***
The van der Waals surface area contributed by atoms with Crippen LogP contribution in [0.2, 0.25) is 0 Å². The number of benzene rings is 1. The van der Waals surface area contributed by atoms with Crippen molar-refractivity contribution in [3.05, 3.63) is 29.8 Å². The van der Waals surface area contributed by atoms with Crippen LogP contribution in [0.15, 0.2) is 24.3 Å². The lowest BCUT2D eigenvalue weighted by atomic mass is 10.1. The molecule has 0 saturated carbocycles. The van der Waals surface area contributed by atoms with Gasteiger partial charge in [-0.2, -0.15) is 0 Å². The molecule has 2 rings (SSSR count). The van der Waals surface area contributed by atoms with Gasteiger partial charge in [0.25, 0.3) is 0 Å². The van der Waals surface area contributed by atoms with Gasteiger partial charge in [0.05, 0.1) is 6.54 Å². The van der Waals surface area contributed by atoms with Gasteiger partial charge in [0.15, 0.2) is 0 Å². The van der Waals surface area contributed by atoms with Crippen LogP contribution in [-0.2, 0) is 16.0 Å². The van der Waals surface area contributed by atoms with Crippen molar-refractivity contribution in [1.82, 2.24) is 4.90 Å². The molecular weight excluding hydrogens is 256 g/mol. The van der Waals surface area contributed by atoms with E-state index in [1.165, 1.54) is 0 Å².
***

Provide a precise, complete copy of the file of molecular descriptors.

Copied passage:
The van der Waals surface area contributed by atoms with Crippen LogP contribution in [0.2, 0.25) is 0 Å². The number of benzene rings is 1. The van der Waals surface area contributed by atoms with Crippen molar-refractivity contribution in [3.05, 3.63) is 29.8 Å². The van der Waals surface area contributed by atoms with Crippen LogP contribution in [0.15, 0.2) is 24.3 Å². The lowest BCUT2D eigenvalue weighted by atomic mass is 10.1. The molecule has 0 saturated carbocycles. The van der Waals surface area contributed by atoms with Gasteiger partial charge in [-0.2, -0.15) is 0 Å². The molecule has 2 rings (SSSR count). The van der Waals surface area contributed by atoms with Gasteiger partial charge in [0.25, 0.3) is 0 Å². The van der Waals surface area contributed by atoms with Gasteiger partial charge in [0.05, 0.1) is 6.54 Å². The van der Waals surface area contributed by atoms with Gasteiger partial charge in [0.15, 0.2) is 0 Å². The van der Waals surface area contributed by atoms with Crippen LogP contribution in [-0.2, 0) is 16.0 Å². The van der Waals surface area contributed by atoms with Crippen molar-refractivity contribution in [1.82, 2.24) is 4.90 Å². The molecular weight excluding hydrogens is 256 g/mol. The van der Waals surface area contributed by atoms with E-state index in [1.165, 1.54) is 0 Å².